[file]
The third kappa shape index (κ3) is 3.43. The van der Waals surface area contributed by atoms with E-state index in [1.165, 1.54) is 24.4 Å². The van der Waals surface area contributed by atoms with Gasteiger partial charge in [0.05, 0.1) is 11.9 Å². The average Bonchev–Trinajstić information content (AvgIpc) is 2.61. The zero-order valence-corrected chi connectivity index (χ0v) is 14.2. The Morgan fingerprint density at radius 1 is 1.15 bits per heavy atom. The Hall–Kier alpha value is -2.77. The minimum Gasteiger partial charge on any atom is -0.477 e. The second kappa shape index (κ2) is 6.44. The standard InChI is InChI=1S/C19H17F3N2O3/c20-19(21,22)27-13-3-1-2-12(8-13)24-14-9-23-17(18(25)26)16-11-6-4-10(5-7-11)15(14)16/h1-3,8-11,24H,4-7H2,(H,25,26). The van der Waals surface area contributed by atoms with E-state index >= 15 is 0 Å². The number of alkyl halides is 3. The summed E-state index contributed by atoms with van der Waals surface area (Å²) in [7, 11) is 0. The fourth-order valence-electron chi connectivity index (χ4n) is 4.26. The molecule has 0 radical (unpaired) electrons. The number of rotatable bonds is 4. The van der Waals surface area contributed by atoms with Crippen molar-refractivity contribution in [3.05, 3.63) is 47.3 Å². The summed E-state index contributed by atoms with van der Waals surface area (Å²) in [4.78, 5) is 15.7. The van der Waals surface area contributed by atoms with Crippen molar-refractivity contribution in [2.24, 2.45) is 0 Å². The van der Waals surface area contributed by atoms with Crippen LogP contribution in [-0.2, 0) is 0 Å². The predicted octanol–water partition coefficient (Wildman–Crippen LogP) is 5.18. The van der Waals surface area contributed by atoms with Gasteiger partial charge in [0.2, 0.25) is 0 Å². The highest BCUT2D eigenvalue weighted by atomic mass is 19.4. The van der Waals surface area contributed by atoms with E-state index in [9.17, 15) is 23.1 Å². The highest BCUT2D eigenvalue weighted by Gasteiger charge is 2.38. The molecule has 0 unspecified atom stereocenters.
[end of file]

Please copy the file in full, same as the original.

The third kappa shape index (κ3) is 3.43. The van der Waals surface area contributed by atoms with E-state index in [1.165, 1.54) is 24.4 Å². The van der Waals surface area contributed by atoms with Gasteiger partial charge in [0.05, 0.1) is 11.9 Å². The average Bonchev–Trinajstić information content (AvgIpc) is 2.61. The zero-order valence-corrected chi connectivity index (χ0v) is 14.2. The Morgan fingerprint density at radius 1 is 1.15 bits per heavy atom. The Hall–Kier alpha value is -2.77. The minimum Gasteiger partial charge on any atom is -0.477 e. The second kappa shape index (κ2) is 6.44. The standard InChI is InChI=1S/C19H17F3N2O3/c20-19(21,22)27-13-3-1-2-12(8-13)24-14-9-23-17(18(25)26)16-11-6-4-10(5-7-11)15(14)16/h1-3,8-11,24H,4-7H2,(H,25,26). The van der Waals surface area contributed by atoms with E-state index >= 15 is 0 Å². The number of alkyl halides is 3. The summed E-state index contributed by atoms with van der Waals surface area (Å²) in [7, 11) is 0. The fourth-order valence-electron chi connectivity index (χ4n) is 4.26. The molecule has 0 radical (unpaired) electrons. The number of rotatable bonds is 4. The van der Waals surface area contributed by atoms with Crippen molar-refractivity contribution in [3.05, 3.63) is 47.3 Å². The summed E-state index contributed by atoms with van der Waals surface area (Å²) in [4.78, 5) is 15.7. The van der Waals surface area contributed by atoms with Crippen molar-refractivity contribution in [2.24, 2.45) is 0 Å². The van der Waals surface area contributed by atoms with Crippen LogP contribution in [-0.2, 0) is 0 Å². The predicted octanol–water partition coefficient (Wildman–Crippen LogP) is 5.18. The van der Waals surface area contributed by atoms with Gasteiger partial charge in [0.2, 0.25) is 0 Å². The highest BCUT2D eigenvalue weighted by atomic mass is 19.4. The van der Waals surface area contributed by atoms with E-state index in [9.17, 15) is 23.1 Å². The highest BCUT2D eigenvalue weighted by Gasteiger charge is 2.38. The molecule has 0 unspecified atom stereocenters.